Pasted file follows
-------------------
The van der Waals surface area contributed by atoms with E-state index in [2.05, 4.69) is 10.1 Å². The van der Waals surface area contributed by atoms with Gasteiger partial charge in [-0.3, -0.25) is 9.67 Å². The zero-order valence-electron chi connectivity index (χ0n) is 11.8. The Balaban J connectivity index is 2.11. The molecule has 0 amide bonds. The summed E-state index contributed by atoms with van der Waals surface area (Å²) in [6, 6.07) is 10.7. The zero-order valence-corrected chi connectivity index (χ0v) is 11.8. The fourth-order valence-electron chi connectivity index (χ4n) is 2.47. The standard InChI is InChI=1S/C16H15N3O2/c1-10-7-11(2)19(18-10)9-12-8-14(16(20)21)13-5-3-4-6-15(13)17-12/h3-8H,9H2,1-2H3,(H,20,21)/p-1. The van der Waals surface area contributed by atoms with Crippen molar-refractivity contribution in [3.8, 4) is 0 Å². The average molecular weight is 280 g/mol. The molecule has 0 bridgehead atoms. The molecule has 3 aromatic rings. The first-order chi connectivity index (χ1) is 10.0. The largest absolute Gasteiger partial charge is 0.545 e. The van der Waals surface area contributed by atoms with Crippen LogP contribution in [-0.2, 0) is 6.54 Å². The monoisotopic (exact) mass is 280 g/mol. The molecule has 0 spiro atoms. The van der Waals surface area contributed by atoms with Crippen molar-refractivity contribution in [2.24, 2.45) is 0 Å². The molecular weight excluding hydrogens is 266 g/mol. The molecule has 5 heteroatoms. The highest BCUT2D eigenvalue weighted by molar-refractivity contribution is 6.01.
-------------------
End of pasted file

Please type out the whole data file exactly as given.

The van der Waals surface area contributed by atoms with E-state index in [2.05, 4.69) is 10.1 Å². The van der Waals surface area contributed by atoms with Gasteiger partial charge in [-0.3, -0.25) is 9.67 Å². The zero-order valence-electron chi connectivity index (χ0n) is 11.8. The Balaban J connectivity index is 2.11. The molecule has 0 amide bonds. The summed E-state index contributed by atoms with van der Waals surface area (Å²) in [6, 6.07) is 10.7. The zero-order valence-corrected chi connectivity index (χ0v) is 11.8. The fourth-order valence-electron chi connectivity index (χ4n) is 2.47. The standard InChI is InChI=1S/C16H15N3O2/c1-10-7-11(2)19(18-10)9-12-8-14(16(20)21)13-5-3-4-6-15(13)17-12/h3-8H,9H2,1-2H3,(H,20,21)/p-1. The van der Waals surface area contributed by atoms with Crippen molar-refractivity contribution in [3.8, 4) is 0 Å². The average molecular weight is 280 g/mol. The molecule has 0 bridgehead atoms. The molecule has 3 aromatic rings. The first-order chi connectivity index (χ1) is 10.0. The largest absolute Gasteiger partial charge is 0.545 e. The van der Waals surface area contributed by atoms with Crippen LogP contribution in [-0.2, 0) is 6.54 Å². The monoisotopic (exact) mass is 280 g/mol. The molecule has 0 spiro atoms. The van der Waals surface area contributed by atoms with Crippen molar-refractivity contribution in [2.24, 2.45) is 0 Å². The molecular weight excluding hydrogens is 266 g/mol. The molecule has 5 heteroatoms. The highest BCUT2D eigenvalue weighted by molar-refractivity contribution is 6.01.